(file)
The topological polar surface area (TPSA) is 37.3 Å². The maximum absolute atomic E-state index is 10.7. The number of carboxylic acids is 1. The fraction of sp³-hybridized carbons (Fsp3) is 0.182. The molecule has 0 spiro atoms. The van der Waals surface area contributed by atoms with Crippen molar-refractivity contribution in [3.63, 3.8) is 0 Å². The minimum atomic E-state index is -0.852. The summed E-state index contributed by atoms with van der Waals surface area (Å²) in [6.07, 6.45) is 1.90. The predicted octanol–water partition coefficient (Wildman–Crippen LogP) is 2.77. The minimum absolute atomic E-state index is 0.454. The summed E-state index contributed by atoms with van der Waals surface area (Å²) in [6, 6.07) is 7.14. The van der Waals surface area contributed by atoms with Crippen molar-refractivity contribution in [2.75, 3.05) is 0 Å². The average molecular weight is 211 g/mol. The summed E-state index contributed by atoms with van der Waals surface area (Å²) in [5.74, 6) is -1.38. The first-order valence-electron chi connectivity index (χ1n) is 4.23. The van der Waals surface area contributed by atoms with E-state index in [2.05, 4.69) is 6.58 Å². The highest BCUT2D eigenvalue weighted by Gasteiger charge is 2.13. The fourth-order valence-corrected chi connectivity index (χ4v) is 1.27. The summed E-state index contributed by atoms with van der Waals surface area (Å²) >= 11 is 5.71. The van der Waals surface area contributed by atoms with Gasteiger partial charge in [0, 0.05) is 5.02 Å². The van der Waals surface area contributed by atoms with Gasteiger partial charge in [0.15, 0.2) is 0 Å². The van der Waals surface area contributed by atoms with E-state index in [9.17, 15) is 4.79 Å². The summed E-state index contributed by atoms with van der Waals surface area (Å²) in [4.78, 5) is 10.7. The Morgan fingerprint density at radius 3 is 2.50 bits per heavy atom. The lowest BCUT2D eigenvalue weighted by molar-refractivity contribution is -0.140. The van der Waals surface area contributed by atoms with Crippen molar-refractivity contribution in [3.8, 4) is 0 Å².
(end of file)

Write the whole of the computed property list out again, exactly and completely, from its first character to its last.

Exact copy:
The topological polar surface area (TPSA) is 37.3 Å². The maximum absolute atomic E-state index is 10.7. The number of carboxylic acids is 1. The fraction of sp³-hybridized carbons (Fsp3) is 0.182. The molecule has 0 spiro atoms. The van der Waals surface area contributed by atoms with Crippen molar-refractivity contribution in [3.63, 3.8) is 0 Å². The minimum atomic E-state index is -0.852. The summed E-state index contributed by atoms with van der Waals surface area (Å²) in [6.07, 6.45) is 1.90. The predicted octanol–water partition coefficient (Wildman–Crippen LogP) is 2.77. The minimum absolute atomic E-state index is 0.454. The summed E-state index contributed by atoms with van der Waals surface area (Å²) in [6, 6.07) is 7.14. The van der Waals surface area contributed by atoms with Crippen molar-refractivity contribution in [2.75, 3.05) is 0 Å². The average molecular weight is 211 g/mol. The summed E-state index contributed by atoms with van der Waals surface area (Å²) in [5.74, 6) is -1.38. The first-order valence-electron chi connectivity index (χ1n) is 4.23. The van der Waals surface area contributed by atoms with E-state index in [2.05, 4.69) is 6.58 Å². The highest BCUT2D eigenvalue weighted by Gasteiger charge is 2.13. The fourth-order valence-corrected chi connectivity index (χ4v) is 1.27. The summed E-state index contributed by atoms with van der Waals surface area (Å²) >= 11 is 5.71. The van der Waals surface area contributed by atoms with Gasteiger partial charge in [0, 0.05) is 5.02 Å². The van der Waals surface area contributed by atoms with Gasteiger partial charge in [0.15, 0.2) is 0 Å². The van der Waals surface area contributed by atoms with E-state index in [9.17, 15) is 4.79 Å². The summed E-state index contributed by atoms with van der Waals surface area (Å²) in [4.78, 5) is 10.7. The Morgan fingerprint density at radius 3 is 2.50 bits per heavy atom. The lowest BCUT2D eigenvalue weighted by molar-refractivity contribution is -0.140. The van der Waals surface area contributed by atoms with Crippen molar-refractivity contribution in [3.8, 4) is 0 Å².